• Manchester, Ward; Kilpua, Emilia Katja Johanna; Liu, Ying D.; Lugaz, Noe; Riley, Pete; Torok, Tibor; Vrsnak, Bojan (2017)
    As observed in Thomson-scattered white light, coronal mass ejections (CMEs) are manifest as large-scale expulsions of plasma magnetically driven from the corona in the most energetic eruptions from the Sun. It remains a tantalizing mystery as to how these erupting magnetic fields evolve to form the complex structures we observe in the solar wind at Earth. Here, we strive to provide a fresh perspective on the post-eruption and interplanetary evolution of CMEs, focusing on the physical processes that define the many complex interactions of the ejected plasma with its surroundings as it departs the corona and propagates through the heliosphere. We summarize the ways CMEs and their interplanetary CMEs (ICMEs) are rotated, reconfigured, deformed, deflected, decelerated and disguised during their journey through the solar wind. This study then leads to consideration of how structures originating in coronal eruptions can be connected to their far removed interplanetary counterparts. Given that ICMEs are the drivers of most geomagnetic storms (and the sole driver of extreme storms), this work provides a guide to the processes that must be considered in making space weather forecasts from remote observations of the corona.
  • Nitta, Nariaki; Mulligan, Tamitha; Kilpua, Emilia K. J.; Lynch, Benjamin J.; Mierla, Marilena; O'Kane, Jennifer; Pagano, Paolo; Palmerio, Erika; Pomoell, Jens; Richardson, Ian R.; Rodriguez, Luciano; Rouillard, Alexis P.; Sinha, Suvadip; Srivastava, Nandita; Talpeanu, Dana-Camelia; Yardley, Stephanie L.; Zhukov, Andrei N. (2021)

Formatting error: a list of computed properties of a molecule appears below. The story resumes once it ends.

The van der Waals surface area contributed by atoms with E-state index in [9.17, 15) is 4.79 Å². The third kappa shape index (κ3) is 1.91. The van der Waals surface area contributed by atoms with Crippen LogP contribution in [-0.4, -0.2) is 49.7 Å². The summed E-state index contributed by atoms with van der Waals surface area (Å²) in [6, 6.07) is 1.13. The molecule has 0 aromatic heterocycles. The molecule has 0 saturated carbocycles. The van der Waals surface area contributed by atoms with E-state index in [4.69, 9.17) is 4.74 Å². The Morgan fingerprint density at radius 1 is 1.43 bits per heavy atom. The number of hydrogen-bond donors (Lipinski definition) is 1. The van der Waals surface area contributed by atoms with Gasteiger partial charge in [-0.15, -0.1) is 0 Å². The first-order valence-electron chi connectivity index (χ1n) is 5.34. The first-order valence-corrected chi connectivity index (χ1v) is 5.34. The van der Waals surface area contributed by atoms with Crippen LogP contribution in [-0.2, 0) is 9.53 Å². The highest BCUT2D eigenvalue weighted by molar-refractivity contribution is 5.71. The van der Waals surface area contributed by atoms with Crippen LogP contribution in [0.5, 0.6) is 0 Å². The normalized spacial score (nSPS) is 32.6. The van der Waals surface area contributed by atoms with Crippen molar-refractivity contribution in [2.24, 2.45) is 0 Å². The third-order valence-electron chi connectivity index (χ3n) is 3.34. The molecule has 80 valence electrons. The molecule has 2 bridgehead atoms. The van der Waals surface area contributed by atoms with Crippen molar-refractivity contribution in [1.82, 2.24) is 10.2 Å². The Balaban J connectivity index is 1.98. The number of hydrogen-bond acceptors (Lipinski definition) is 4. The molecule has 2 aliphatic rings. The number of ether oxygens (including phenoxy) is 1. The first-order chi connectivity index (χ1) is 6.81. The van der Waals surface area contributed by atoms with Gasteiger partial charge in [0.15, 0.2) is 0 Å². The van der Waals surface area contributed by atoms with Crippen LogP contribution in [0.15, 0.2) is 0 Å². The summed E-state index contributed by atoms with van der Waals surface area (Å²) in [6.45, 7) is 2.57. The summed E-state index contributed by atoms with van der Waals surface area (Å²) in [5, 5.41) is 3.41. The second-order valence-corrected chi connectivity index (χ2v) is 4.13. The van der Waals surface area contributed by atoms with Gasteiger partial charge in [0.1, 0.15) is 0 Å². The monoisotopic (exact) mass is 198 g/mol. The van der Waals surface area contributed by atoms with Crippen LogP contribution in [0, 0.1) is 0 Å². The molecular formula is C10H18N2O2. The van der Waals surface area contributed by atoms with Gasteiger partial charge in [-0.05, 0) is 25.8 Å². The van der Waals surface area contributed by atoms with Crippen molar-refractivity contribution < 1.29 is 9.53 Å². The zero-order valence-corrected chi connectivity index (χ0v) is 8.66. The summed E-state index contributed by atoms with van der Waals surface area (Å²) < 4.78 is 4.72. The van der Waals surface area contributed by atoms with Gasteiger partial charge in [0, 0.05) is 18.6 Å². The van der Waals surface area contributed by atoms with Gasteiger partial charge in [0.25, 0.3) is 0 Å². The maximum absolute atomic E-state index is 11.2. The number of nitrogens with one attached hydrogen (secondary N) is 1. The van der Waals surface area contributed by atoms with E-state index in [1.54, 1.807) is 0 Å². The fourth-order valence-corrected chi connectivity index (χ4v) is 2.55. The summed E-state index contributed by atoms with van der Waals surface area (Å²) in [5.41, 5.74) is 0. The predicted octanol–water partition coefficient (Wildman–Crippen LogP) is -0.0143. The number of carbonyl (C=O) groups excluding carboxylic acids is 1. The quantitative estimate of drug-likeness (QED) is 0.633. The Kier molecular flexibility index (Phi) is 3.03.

Geomagnetic storms are an important aspect of space weather and can result in significant impacts on space- and ground-based assets. The majority of strong storms are associated with the passage of interplanetary coronal mass ejections (ICMEs) in the near-Earth environment. In many cases, these ICMEs can be traced back unambiguously to a specific coronal mass ejection (CME) and solar activity on the frontside of the Sun. Hence, predicting the arrival of ICMEs at Earth from routine observations of CMEs and solar activity currently makes a major contribution to the forecasting of geomagnetic storms. However, it is clear that some ICMEs, which may also cause enhanced geomagnetic activity, cannot be traced back to an observed CME, or, if the CME is identified, its origin may be elusive or ambiguous in coronal images. Such CMEs have been termed "stealth CMEs". In this review, we focus on these "problem" geomagnetic storms in the sense that the solar/CME precursors are enigmatic and stealthy. We start by reviewing evidence for stealth CMEs discussed in past studies. We then identify several moderate to strong geomagnetic storms (minimum Dst < -50 nT) in solar cycle 24 for which the related solar sources and/or CMEs are unclear and apparently stealthy. We discuss the solar and in situ circumstances of these events and identify several scenarios that may account for their elusive solar signatures. These range from observational limitations (e.g., a coronagraph near Earth may not detect an incoming CME if it is diffuse and not wide enough) to the possibility that there is a class of mass ejections from the Sun that have only weak or hard-to-observe coronal signatures. In particular, some of these sources are only clearly revealed by considering the evolution of coronal structures over longer time intervals than is usually considered. We also review a variety of numerical modelling approaches that attempt to advance our understanding of the origins and consequences of stealthy solar eruptions with geoeffective potential. Specifically, we discuss magnetofrictional modelling of the energisation of stealth CME source regions and magnetohydrodynamic modelling of the physical processes that generate stealth CME or CME-like eruptions, typically from higher altitudes in the solar corona than CMEs from active regions or extended filament channels.